The tweeting didn’t stop there either, it went on for quite a while, but you can get the basic gist from the comments above. As you can imagine Wall St didn’t take too kindly to instructions from the President ordering companies out of China. Even though he has no power to act on it, and despite his assertions that he could if he wanted to – which he can’t, the move would cripple the economy and have him out of office faster than a Jofra Archer bouncer at Steve Smith.
It was a strange move from Trump. He likes to take credit when the stock market is going well, and blame the Fed when it’s going badly. But to send out tweets that could potentially do irreparable damage to trade negotiations with your biggest trading partner seems a little unhinged even for him. Cue the Trump supporters writing to complain – but even they would have to admit this wasn’t his shrewdest political move.
There was a half-hearted back down from the comments over the weekend when Trump was asked whether he had second thoughts on escalating the trade war and replied “Yeah, sure why not?” adding “Might as well, might as well – I have second thoughts about everything”. But the White House then clarified the comments saying Trump has been misconstrued and had actually meant he wanted to raise tariffs higher. The message was again different on Monday with both parties “getting back to the table”.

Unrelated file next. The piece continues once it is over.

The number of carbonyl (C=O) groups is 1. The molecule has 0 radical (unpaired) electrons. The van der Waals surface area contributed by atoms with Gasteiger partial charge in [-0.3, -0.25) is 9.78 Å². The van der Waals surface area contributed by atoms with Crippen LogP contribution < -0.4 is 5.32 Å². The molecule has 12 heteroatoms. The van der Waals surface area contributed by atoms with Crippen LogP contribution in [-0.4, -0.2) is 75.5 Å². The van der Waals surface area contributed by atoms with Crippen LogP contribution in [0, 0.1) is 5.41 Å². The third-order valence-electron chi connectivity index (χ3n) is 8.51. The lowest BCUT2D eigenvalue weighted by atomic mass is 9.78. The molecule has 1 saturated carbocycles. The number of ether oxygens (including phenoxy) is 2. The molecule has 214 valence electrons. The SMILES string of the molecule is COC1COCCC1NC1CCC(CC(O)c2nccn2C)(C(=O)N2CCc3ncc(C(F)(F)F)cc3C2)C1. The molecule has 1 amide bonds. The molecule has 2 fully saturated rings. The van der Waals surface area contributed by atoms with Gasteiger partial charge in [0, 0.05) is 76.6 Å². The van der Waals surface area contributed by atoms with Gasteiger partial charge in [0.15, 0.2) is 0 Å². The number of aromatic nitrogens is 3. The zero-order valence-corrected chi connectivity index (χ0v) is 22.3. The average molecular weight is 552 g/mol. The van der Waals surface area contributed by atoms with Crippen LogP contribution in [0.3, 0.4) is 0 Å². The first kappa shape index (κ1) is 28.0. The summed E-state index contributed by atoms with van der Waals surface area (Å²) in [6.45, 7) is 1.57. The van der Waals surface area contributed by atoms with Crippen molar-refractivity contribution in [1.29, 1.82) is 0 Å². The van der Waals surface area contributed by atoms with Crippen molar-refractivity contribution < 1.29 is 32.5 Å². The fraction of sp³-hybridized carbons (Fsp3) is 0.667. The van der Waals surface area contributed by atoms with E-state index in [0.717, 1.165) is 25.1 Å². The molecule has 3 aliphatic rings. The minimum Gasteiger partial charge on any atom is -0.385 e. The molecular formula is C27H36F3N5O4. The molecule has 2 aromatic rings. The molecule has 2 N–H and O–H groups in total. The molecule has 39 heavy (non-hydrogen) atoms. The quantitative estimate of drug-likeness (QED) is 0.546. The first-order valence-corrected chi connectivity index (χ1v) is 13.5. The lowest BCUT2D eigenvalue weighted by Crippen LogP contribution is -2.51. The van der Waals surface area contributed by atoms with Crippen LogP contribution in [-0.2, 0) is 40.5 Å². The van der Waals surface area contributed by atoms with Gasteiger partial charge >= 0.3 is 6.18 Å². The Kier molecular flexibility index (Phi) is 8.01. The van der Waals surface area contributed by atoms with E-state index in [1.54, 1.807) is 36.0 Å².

The drama pushed the major indices back into losses for the week with the Nasdaq the worst hit, losing 3% on Friday to take the tech-led index to a 1.8% weekly loss. The Dow was down 2.4% on Friday and 1% for the week, while the S&P500 lost 2.6% on Friday and 1.4% overall.
A positive week for the economy
Despite the farce of Friday’s Twitter debacle, it was actually a really positive week for the economy and for stocks in general. Bond yields rose for most of the week, and earnings results were positive across some key sectors.
Home improvement stocks Home Depot (HD) and Lowe’s (LOW) both surged higher on second-quarter earnings reports. Home Depot profits were off the charts despite a fall in lumber prices which account for 8% of the company’s total sales. The stock rose 4.5% despite a warning from the CEO that tariffs already in place would increase costs by $2 billion.
Lowe’s was even more impressive, with same-store sales up by 3.2%. Like Home Depot they were also impacted by the deflating price of lumber, however, sales in its paint section more than made up for the losses, with the share price rising 10.4% for the day. Both results are a positive sign for the housing market and for the economy as a whole.
Retail operator Target (TGT) was also a winner, citing increased profit thanks to new in-store pickup and same-day delivery options increasing customer expenditure. Profit was up 17% and the TGT share price was up 20%. The company’s plan to move from a physical to an online base to compete with the Amazon’s of this world sounds like it is starting to pay dividends. It’s also another positive sign for the economy with consumers still spending big across the board. Almost all of the big retailers have outperformed in the second quarter.
The Apple Card is here